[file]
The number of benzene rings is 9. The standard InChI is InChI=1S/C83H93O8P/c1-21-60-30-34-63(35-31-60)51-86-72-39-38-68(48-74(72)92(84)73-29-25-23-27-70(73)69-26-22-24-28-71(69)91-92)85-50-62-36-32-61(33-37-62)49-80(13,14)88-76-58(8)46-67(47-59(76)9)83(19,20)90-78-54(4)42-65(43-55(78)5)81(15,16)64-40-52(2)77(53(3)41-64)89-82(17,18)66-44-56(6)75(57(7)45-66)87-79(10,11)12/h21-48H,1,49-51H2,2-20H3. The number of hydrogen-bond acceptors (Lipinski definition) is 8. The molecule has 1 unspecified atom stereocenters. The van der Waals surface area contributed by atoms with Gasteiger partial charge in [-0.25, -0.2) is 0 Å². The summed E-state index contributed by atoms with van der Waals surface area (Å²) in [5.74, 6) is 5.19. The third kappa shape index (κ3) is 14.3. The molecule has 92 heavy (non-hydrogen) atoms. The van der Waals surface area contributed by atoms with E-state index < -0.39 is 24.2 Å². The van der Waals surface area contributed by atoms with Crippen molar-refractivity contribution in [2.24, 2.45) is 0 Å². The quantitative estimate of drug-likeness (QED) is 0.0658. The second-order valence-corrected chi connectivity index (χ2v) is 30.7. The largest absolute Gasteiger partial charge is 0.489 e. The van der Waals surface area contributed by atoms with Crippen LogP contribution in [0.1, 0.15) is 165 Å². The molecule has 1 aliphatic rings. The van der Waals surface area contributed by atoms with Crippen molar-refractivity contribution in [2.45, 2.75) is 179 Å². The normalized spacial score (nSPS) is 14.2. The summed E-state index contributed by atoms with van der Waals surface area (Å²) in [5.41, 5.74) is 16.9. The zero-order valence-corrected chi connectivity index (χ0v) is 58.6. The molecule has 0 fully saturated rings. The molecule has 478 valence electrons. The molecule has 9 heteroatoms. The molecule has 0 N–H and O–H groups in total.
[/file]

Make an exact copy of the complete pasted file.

The number of benzene rings is 9. The standard InChI is InChI=1S/C83H93O8P/c1-21-60-30-34-63(35-31-60)51-86-72-39-38-68(48-74(72)92(84)73-29-25-23-27-70(73)69-26-22-24-28-71(69)91-92)85-50-62-36-32-61(33-37-62)49-80(13,14)88-76-58(8)46-67(47-59(76)9)83(19,20)90-78-54(4)42-65(43-55(78)5)81(15,16)64-40-52(2)77(53(3)41-64)89-82(17,18)66-44-56(6)75(57(7)45-66)87-79(10,11)12/h21-48H,1,49-51H2,2-20H3. The number of hydrogen-bond acceptors (Lipinski definition) is 8. The molecule has 1 unspecified atom stereocenters. The van der Waals surface area contributed by atoms with Gasteiger partial charge in [-0.25, -0.2) is 0 Å². The summed E-state index contributed by atoms with van der Waals surface area (Å²) in [5.74, 6) is 5.19. The third kappa shape index (κ3) is 14.3. The molecule has 92 heavy (non-hydrogen) atoms. The van der Waals surface area contributed by atoms with E-state index < -0.39 is 24.2 Å². The van der Waals surface area contributed by atoms with Crippen molar-refractivity contribution in [2.24, 2.45) is 0 Å². The quantitative estimate of drug-likeness (QED) is 0.0658. The second-order valence-corrected chi connectivity index (χ2v) is 30.7. The largest absolute Gasteiger partial charge is 0.489 e. The van der Waals surface area contributed by atoms with Crippen LogP contribution in [0.1, 0.15) is 165 Å². The molecule has 1 aliphatic rings. The van der Waals surface area contributed by atoms with Crippen molar-refractivity contribution in [2.45, 2.75) is 179 Å². The normalized spacial score (nSPS) is 14.2. The summed E-state index contributed by atoms with van der Waals surface area (Å²) in [5.41, 5.74) is 16.9. The zero-order valence-corrected chi connectivity index (χ0v) is 58.6. The molecule has 0 fully saturated rings. The molecule has 478 valence electrons. The molecule has 9 heteroatoms. The molecule has 0 N–H and O–H groups in total.